How and when did you come to be someone who runs?
Almost three years ago, I finally broke up with my life-sabotaging best friend and lover, Bulimia—a disease that had plagued me for 28 treacherous years. It took every ounce of energy and self-discovery I had to close the door on it once and for all, though, since my eating disorder is absolutely an addiction I am careful to never claim to be fully recovered. I got healthy and lost a lot of weight through basic, better eating habits and long power walks. There came a point where I decided that I needed something more in the way of exercise goals, so I turned to running.
You've said running saved you; tell me more about that.
The first time I ever ran a mile without stopping I had a mini breakdown of sorts—emotional tears flowed freely and I knew that running was something that I needed in my life in order to continue my recovery. Running makes me feel alive and healthy, two things I struggled with for a very long time. It saved me because it gave me a new purpose after the initial weight loss and lifestyle change. People often relapse into old habits when it gets boring, and running helped because it gave me something different to focus on.
What has most surprised you about picking up this hobby in adulthood?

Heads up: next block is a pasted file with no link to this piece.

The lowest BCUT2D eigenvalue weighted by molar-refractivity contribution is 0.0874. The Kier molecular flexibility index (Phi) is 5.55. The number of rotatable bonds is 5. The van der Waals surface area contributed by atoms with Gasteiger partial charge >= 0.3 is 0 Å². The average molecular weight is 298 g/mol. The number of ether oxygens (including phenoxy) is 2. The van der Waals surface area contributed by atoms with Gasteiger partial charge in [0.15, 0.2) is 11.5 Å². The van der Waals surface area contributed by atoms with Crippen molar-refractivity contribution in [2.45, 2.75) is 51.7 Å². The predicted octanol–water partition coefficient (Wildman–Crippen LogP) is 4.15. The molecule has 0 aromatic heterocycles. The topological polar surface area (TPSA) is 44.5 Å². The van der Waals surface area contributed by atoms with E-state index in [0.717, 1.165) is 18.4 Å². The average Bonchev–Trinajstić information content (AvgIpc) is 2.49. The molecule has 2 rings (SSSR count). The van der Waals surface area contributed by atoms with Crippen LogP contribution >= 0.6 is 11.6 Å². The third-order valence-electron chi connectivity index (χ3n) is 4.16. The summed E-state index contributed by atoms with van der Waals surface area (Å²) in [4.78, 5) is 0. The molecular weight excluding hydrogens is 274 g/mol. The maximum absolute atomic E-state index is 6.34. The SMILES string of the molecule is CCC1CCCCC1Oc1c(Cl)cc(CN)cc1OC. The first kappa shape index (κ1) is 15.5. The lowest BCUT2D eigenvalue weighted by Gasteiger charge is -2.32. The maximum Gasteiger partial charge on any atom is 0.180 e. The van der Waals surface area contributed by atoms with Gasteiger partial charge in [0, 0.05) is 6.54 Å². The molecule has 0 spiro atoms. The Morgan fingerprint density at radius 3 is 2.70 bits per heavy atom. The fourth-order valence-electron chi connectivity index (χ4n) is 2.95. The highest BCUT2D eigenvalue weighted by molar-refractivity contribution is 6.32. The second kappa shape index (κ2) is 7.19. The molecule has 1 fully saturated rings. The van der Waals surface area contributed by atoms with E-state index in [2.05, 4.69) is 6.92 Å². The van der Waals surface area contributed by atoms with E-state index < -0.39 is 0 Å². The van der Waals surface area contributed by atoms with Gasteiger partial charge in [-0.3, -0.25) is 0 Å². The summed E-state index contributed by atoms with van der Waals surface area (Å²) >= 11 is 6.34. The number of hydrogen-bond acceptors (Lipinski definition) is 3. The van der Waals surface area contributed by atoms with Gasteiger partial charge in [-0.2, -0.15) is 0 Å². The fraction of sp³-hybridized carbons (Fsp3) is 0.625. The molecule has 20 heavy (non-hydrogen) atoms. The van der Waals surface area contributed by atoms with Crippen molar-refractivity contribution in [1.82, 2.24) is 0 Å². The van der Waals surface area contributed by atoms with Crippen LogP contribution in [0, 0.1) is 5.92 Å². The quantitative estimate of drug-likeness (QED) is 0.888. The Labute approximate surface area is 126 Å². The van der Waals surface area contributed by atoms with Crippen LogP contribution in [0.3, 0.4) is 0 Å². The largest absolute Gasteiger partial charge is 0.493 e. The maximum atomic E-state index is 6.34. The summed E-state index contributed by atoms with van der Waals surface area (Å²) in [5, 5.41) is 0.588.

That I can do it! That I'm actually a bona fide, true-blue runner who can run four to seven miles at a clip without stopping. Every time I lace up and simply get it done I feel accomplished. I was never a runner, even as a sporty teenager. Running never appealed to me and I always felt I just couldn't do it. So, becoming a runner later in life is surprising in and of itself.
What is it about running that suits you at this point in your life?
Running is a way for me to keep my promises to myself, plain and simple. There's a lot of self talk that comes with the territory of an eating disorder, and many times over when I attempted to regain control over my life, my actions would then tell a different story. For me, when I plan to run and then do it, I am doing what I say I'm going to do. I realized through recovery that results don't come from simply wanting them...they come from having the courage to take action.
Do you see the effects of running showing up in other areas of your life?
Absolutely. Adhering to a regular running program completely changed me—and my relationships with my husband and my kids improved tremendously. Feeling good about and respecting myself has played a key role in the way I communicate my feelings and my needs. The saying, "if mamma ain't happy, ain't nobody happy" applies to my life, and running has indeed made me a happier wife, and a happier mother. Mostly, I'm just a happier woman, and I'm grateful. I'm also grateful to be writing again...and my ideas seem to be flowing freely these days, unencumbered by my disease lurking in the shadows of my life. I'm working on my first novel, and I'm training for my first half marathon—two things I couldn't imagine doing or finishing just a short time ago.
Photos courtesy of Kim Valzania, who can be found at Eat, Pray, Post, and whose writing, essays, and poetry are featured on Elephant Journal, The Manifest-Station, Rebelle Society, and Imperfect Parent.